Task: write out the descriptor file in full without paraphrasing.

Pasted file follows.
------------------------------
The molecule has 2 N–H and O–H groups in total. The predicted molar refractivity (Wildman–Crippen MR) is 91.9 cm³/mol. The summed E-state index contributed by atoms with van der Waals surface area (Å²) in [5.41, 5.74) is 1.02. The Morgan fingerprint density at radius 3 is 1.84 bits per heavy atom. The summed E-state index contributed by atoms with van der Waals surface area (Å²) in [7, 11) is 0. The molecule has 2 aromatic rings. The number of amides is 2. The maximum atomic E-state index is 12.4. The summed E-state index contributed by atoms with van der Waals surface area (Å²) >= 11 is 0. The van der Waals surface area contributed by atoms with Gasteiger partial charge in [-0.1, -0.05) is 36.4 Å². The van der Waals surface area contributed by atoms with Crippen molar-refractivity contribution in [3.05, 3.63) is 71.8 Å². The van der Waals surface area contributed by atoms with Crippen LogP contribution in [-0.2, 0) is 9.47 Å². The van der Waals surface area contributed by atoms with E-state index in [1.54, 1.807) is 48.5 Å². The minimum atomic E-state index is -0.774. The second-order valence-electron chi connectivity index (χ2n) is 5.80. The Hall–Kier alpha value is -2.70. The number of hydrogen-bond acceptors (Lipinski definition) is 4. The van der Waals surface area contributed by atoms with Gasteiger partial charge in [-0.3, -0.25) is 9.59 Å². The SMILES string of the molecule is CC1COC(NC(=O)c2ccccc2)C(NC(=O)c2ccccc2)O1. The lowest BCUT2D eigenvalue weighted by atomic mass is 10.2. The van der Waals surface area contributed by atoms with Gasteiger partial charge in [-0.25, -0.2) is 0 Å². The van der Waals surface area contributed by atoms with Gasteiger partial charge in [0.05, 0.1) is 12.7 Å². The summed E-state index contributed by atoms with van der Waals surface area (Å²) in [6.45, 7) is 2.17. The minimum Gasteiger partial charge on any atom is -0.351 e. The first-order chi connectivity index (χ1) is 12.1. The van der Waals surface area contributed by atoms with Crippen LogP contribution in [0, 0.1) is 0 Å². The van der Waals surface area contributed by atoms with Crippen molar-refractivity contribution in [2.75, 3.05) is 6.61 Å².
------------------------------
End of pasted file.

The molecule has 2 N–H and O–H groups in total. The predicted molar refractivity (Wildman–Crippen MR) is 91.9 cm³/mol. The summed E-state index contributed by atoms with van der Waals surface area (Å²) in [5.41, 5.74) is 1.02. The Morgan fingerprint density at radius 3 is 1.84 bits per heavy atom. The summed E-state index contributed by atoms with van der Waals surface area (Å²) in [7, 11) is 0. The molecule has 2 aromatic rings. The number of amides is 2. The maximum atomic E-state index is 12.4. The summed E-state index contributed by atoms with van der Waals surface area (Å²) >= 11 is 0. The van der Waals surface area contributed by atoms with Gasteiger partial charge in [-0.1, -0.05) is 36.4 Å². The van der Waals surface area contributed by atoms with Crippen molar-refractivity contribution in [3.05, 3.63) is 71.8 Å². The van der Waals surface area contributed by atoms with Crippen LogP contribution in [-0.2, 0) is 9.47 Å². The van der Waals surface area contributed by atoms with E-state index in [1.54, 1.807) is 48.5 Å². The minimum atomic E-state index is -0.774. The second-order valence-electron chi connectivity index (χ2n) is 5.80. The Hall–Kier alpha value is -2.70. The number of hydrogen-bond acceptors (Lipinski definition) is 4. The van der Waals surface area contributed by atoms with Gasteiger partial charge in [-0.3, -0.25) is 9.59 Å². The SMILES string of the molecule is CC1COC(NC(=O)c2ccccc2)C(NC(=O)c2ccccc2)O1. The lowest BCUT2D eigenvalue weighted by atomic mass is 10.2. The van der Waals surface area contributed by atoms with Gasteiger partial charge in [-0.25, -0.2) is 0 Å². The van der Waals surface area contributed by atoms with Gasteiger partial charge in [0.05, 0.1) is 12.7 Å². The summed E-state index contributed by atoms with van der Waals surface area (Å²) in [6.45, 7) is 2.17. The minimum Gasteiger partial charge on any atom is -0.351 e. The first-order chi connectivity index (χ1) is 12.1. The van der Waals surface area contributed by atoms with Crippen LogP contribution in [0, 0.1) is 0 Å². The van der Waals surface area contributed by atoms with Crippen molar-refractivity contribution in [2.75, 3.05) is 6.61 Å².